PSALM: Malaya plant can’t always run when needed
PSALM says the plant has slow start-up time and low fuel replenishment rate

NO DISPATCH? PSALM reportedly avoided as much as P1 billion in losses by keeping the Malaya plant offline during the Malampaya shutdown. File Photo from AFP.

MANILA, Philippines – The Power Sector Assets and Liabilities Management Corporation (PSALM) said Wednesday, February 12 that it should not be blamed for not dispatching the Malaya thermal power plant’s energy load when people needed it last year.

Emmanuel Ledesma, president of PSALM, said the power plant’s slow start-up time and its low fuel replenishment rate were to blame for their non-compliance to the must-offer rule of the Wholesale Electricity Spot Market (WESM).

Ledesma added, “the technical limitations of Malaya make it a sheer impossibility for Malaya to be always traded through the WESM bidding process.”

He explained further that, if the Malaya plant traded its power at the WESM at its full, 650-megawatt (MW) capacity for 28 days, it would take 3 months of non-operation to run again.

The power plant recently earned an exemption from WESM’s must-offer rule and instead became a must-run unit.

A must-run unit must provide needed power supply on real-time basis or on a particular schedule deemed necessary by WESM system operator National Grid Corporation of the Philippines (NGCP) to ensure reliability of power supply in the grid, especially when there’s a shortfall.

The must-offer rule requires all generation companies registered in WESM to declare and offer their maximum generating capacities to prevent capacity withholding.

Energy Secretary Carlos Jericho Petilla said PSALM’s decision not to dispatch Malaya’s energy load despite bidding in the WESM constituted a violation of WESM rules.

Petilla said Malaya was on an “open breaker” status, meaning the plant actually made an offer but didn’t dispatch energy when asked.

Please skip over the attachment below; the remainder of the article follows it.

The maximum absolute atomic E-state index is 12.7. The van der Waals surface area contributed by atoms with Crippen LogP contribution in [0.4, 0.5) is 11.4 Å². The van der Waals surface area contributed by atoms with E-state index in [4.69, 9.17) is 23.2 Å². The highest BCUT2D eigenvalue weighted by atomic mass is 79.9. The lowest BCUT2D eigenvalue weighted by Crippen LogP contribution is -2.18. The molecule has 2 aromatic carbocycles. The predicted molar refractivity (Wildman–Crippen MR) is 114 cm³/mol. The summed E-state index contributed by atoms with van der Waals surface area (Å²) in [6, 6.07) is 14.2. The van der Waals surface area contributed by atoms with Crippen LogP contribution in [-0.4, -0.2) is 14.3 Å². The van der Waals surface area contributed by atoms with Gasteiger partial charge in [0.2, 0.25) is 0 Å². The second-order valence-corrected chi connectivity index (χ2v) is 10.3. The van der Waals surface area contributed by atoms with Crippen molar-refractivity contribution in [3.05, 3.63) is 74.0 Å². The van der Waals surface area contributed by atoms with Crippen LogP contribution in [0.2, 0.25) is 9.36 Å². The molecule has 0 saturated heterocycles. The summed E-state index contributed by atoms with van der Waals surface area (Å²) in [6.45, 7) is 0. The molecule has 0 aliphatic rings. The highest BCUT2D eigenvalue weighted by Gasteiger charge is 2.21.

Ledesma countered, saying PSALM’s “open breaker” status has since started in August 2012, clarifiying that the illegality of this has yet to be established in accordance with due process in the proper forum.

PSALM explained to the Philippine Electricity Market Corporation (PEMC) Market Surveillance Committee in June 2013 the technical and financial reasons behind its decision to not trade Malaya in the WESM, in response to the PEMC MSC’s May 2013 letter. PEMC is the spot market operator.

In the letter, PEMC asked PSALM to clarify Malaya’s status as an “open breaker” plant when not run by the NGCP as a must-run unit. Ledesma said the PEMC has, to date, not yet responded to PSALM’s letter.

Prior to the letter, PSALM emphasized that the Energy Regulatory Commission (ERC) rather than the PEMC “has the original and exclusive jurisdiction” over all cases regarding disputes between or among members of the energy sector.

The ERC also holds jurisdiction over contesting fees, fines, penalties, and rates.

Ledesma added that PSALM has “brought this jurisdictional issue to the Supreme Court in relation to a different case.”

The ERC has requested an explanation from PSALM regarding the “open breaker” status issue in January. –

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